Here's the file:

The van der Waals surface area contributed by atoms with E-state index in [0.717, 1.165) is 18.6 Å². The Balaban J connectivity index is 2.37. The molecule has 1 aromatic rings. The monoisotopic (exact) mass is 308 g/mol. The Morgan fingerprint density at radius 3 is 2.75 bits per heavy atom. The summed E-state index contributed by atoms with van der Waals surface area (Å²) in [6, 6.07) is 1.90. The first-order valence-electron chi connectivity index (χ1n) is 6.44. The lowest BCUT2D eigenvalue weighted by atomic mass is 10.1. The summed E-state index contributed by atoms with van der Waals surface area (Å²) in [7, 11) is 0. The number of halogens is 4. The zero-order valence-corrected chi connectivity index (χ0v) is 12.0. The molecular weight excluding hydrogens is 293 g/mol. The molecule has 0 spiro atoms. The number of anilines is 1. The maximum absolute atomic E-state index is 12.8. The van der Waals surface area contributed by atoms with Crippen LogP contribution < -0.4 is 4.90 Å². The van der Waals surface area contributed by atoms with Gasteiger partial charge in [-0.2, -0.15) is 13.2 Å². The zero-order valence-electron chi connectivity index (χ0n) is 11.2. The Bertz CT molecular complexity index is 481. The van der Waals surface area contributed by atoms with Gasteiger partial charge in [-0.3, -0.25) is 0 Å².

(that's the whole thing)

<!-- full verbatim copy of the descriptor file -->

The van der Waals surface area contributed by atoms with E-state index in [0.717, 1.165) is 18.6 Å². The Balaban J connectivity index is 2.37. The molecule has 1 aromatic rings. The monoisotopic (exact) mass is 308 g/mol. The Morgan fingerprint density at radius 3 is 2.75 bits per heavy atom. The summed E-state index contributed by atoms with van der Waals surface area (Å²) in [6, 6.07) is 1.90. The first-order valence-electron chi connectivity index (χ1n) is 6.44. The lowest BCUT2D eigenvalue weighted by atomic mass is 10.1. The summed E-state index contributed by atoms with van der Waals surface area (Å²) in [7, 11) is 0. The number of halogens is 4. The zero-order valence-corrected chi connectivity index (χ0v) is 12.0. The molecular weight excluding hydrogens is 293 g/mol. The molecule has 0 spiro atoms. The number of anilines is 1. The maximum absolute atomic E-state index is 12.8. The van der Waals surface area contributed by atoms with Crippen LogP contribution < -0.4 is 4.90 Å². The van der Waals surface area contributed by atoms with Gasteiger partial charge in [-0.2, -0.15) is 13.2 Å². The zero-order valence-electron chi connectivity index (χ0n) is 11.2. The Bertz CT molecular complexity index is 481. The van der Waals surface area contributed by atoms with Gasteiger partial charge in [-0.3, -0.25) is 0 Å².